Among the little bodies on the sand and hunted
Souvenirs: teeth, tags, diaries, boots; but bolder still
Hacked off this head and under a leopard tree skinned it
over the winter break i finally had an opportunity to watch The Pacific in its entirety.
yes, like a WW II glutton, i watched it all straight through with lots of popcorn and a mug full of awe.
i'd previously read With the Old Breed, one of the books on which it was based (I still need to read Leckie's A Helmet for My Pillow). of the WW II accounts i've read, and despite his apologies for poor writing, Sledge's account is no doubt the most moving. like the accounts of the battle of attu i wrote about last week, the hate for the Japanese is a prominent theme in the book and we have the opportunity to witness it develop through the once innocent eyes of Sledge.
Eugene Bondurant Sledge, “Sledgehammer,” was born in Mobile, Alabama in 1923 and joined “The Old Breed,” the 1st Marine Division and the first in Marine Corps history, in June 1944. Upon his assignment to the 1st Division, Sledge writes with great pride that, given the option, he would have chosen the Fifth Marines, 1st Division and thus felt he had “rolled the dice and won.” Considered by many to be one of the best memoirs of World War II’s Pacific Theater, With the Old Breed is Sledge’s unapologetic memoir of the brutality of Japanese resistance at Peleliu and Okinawa. Sledge prefaces the horror of the Pacific by addressing the “undeserved criticism” of the Marine Corps for not understanding “the magnitude of stress and horror that combat can be,” the propensity of modern technology to turn war into “prolonged, subhuman slaughter,” and the necessity for “realistic” training to prevent “breaking mentally and physically” (41). The harshness of training, unforgiving war propaganda, and the “savage, brutal, inhumane, exhausting, and dirty business” (41) of war in the Pacific created a theater of an exterminationist war that was without mercy on either side.
In the introduction to With the Old Breed, Victor Hanson writes of the Pacific struggle of annihilation and killing as “fueled by political, cultural – and racial – odium in which no quarter was asked or given” (xix). From basic training, Sledge was infused with hatred of the Japanese, called “Japs” and “Nips” among other racial slurs. Even before hitting the jungle front, Sledge was fed “accounts of Japanese sadism and brutality” that “fueled an attitude of murderous hatred for the enemy” (12). Because these accounts were truth, survival required hatred of the enemy. The Goettge patrol incident, as well as Japanese tactics of playing dead or wounded in order to slaughter nearby soldiers, served to negate any semblance of mercy or compassion for the Japanese. The distrust and hatred was mutual, making the Japanese and Americans “like two scorpions in a bottle” (157). This “collective attitude,” Sledge writes, was not the “dispassionate killing” of other wars, but a “brutish, primitive hatred as characteristic of the horrors of war in the pacific as the palm trees and the islands” (34). In the Pacific, hatred was survival, kill or be killed. As Sledge’s drill instructor warned him, "Don't hesitate to fight the Japs dirty. Most Americans, from the time they are kids, are taught not to hit below the belt. It's not sportsmanlike. Well, nobody has taught the Japs that, and war ain't sport. Kick him in the balls before he kicks you in yours" (18). In order to avoid being killed and tortured, one must first kill and torture.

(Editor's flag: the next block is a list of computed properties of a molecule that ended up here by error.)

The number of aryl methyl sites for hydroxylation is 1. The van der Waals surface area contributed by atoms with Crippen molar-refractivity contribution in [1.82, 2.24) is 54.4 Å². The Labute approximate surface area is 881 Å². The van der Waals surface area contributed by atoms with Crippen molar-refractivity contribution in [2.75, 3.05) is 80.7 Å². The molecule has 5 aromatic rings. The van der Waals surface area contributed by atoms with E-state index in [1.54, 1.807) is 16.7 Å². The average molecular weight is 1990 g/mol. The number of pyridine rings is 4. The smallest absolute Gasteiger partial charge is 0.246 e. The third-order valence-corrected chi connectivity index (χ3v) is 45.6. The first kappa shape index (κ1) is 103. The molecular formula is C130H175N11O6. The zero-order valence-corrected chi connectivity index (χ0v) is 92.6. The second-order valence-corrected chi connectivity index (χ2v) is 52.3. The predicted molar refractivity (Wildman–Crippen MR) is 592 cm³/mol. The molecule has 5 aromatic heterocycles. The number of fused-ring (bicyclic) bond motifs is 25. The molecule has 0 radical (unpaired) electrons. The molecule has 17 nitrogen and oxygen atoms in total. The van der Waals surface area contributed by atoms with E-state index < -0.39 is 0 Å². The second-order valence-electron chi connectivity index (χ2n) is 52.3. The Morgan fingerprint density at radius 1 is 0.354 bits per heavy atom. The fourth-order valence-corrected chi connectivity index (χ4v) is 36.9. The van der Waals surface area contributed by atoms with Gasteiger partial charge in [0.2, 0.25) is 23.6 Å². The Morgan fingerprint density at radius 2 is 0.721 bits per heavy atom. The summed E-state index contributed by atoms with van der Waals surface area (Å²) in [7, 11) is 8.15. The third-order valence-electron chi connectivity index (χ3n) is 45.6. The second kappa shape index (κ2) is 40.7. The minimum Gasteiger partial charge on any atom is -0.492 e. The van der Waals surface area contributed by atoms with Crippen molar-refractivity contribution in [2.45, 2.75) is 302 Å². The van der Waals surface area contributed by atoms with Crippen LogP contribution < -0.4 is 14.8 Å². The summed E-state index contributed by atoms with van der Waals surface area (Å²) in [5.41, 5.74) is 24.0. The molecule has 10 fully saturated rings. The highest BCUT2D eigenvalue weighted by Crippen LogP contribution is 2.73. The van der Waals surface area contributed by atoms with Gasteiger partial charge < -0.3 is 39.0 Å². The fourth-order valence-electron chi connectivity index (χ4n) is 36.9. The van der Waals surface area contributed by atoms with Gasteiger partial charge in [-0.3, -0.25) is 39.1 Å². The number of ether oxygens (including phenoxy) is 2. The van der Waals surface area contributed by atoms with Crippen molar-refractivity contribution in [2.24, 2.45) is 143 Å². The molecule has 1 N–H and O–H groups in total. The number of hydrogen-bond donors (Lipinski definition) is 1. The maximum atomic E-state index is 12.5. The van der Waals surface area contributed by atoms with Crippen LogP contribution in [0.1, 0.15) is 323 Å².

Both sides, on and off the front, digested government controlled propaganda that fueled hatred of the enemy. One Marine observed, “the Japanese made a perfect enemy. They had so many characteristics an American could hate. They were small, a strange color and, by some American standards, unattractive . . . Marines did not consider they were killing men. They were wiping out dirty animals" (Weingartner, 1996). The Japanese, in American eyes, were buck-toothed, slanted eyes, sneaky, small men with large, round glasses. Contrastly, the German enemy was confined primarily to Hitler and Goebbels and not all Germans (Sapre, 2004).
The Japanese representation of Americans was that of imperialist beasts and devils that must be slaughtered in order to free Asia, including the Philippines, that was blanketed in propaganda as Americans approached. The Japanese did not hold back their propagandist tactics from the Americans either, often dropping leaflets right over the troops. Some slogans printed on the leaflets urged soldiers to go home, others utilized fear tactics warning of snakes and jungle hazards, and others were “surrender cards” that soldiers could turn in to guarantee a safe surrender. Japanese also employed tactics designed to create a rift between black and white soldiers, dropping flyers that reminded blacks of the oppression of slavery and predicted their return to a segregated United States, if they survived.